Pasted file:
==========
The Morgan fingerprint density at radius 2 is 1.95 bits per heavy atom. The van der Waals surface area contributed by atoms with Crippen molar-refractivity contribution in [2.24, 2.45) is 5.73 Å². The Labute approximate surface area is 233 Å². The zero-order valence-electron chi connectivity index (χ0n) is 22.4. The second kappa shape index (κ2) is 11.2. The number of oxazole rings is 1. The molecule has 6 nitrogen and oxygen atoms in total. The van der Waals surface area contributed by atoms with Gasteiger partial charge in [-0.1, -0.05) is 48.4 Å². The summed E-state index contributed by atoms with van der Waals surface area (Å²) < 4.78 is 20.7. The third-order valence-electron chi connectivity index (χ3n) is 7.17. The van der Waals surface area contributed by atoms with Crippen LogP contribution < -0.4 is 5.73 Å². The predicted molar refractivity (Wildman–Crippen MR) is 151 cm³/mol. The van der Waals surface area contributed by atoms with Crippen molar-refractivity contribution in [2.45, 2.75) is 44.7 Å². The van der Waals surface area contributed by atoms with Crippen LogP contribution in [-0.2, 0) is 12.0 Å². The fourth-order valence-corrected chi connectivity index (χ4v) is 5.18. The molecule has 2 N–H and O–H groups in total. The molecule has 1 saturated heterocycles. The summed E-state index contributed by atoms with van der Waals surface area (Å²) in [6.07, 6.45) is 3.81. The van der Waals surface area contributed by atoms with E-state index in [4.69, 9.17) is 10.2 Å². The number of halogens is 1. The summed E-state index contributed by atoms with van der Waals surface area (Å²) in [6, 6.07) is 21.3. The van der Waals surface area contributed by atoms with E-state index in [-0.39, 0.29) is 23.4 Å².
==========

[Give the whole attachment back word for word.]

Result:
The Morgan fingerprint density at radius 2 is 1.95 bits per heavy atom. The van der Waals surface area contributed by atoms with Crippen molar-refractivity contribution in [2.24, 2.45) is 5.73 Å². The Labute approximate surface area is 233 Å². The zero-order valence-electron chi connectivity index (χ0n) is 22.4. The second kappa shape index (κ2) is 11.2. The number of oxazole rings is 1. The molecule has 6 nitrogen and oxygen atoms in total. The van der Waals surface area contributed by atoms with Gasteiger partial charge in [-0.1, -0.05) is 48.4 Å². The summed E-state index contributed by atoms with van der Waals surface area (Å²) < 4.78 is 20.7. The third-order valence-electron chi connectivity index (χ3n) is 7.17. The van der Waals surface area contributed by atoms with Crippen LogP contribution < -0.4 is 5.73 Å². The predicted molar refractivity (Wildman–Crippen MR) is 151 cm³/mol. The van der Waals surface area contributed by atoms with Crippen molar-refractivity contribution in [2.45, 2.75) is 44.7 Å². The van der Waals surface area contributed by atoms with Crippen LogP contribution in [-0.2, 0) is 12.0 Å². The fourth-order valence-corrected chi connectivity index (χ4v) is 5.18. The molecule has 2 N–H and O–H groups in total. The molecule has 1 saturated heterocycles. The summed E-state index contributed by atoms with van der Waals surface area (Å²) in [6.07, 6.45) is 3.81. The van der Waals surface area contributed by atoms with E-state index in [4.69, 9.17) is 10.2 Å². The number of halogens is 1. The summed E-state index contributed by atoms with van der Waals surface area (Å²) in [6, 6.07) is 21.3. The van der Waals surface area contributed by atoms with E-state index in [-0.39, 0.29) is 23.4 Å².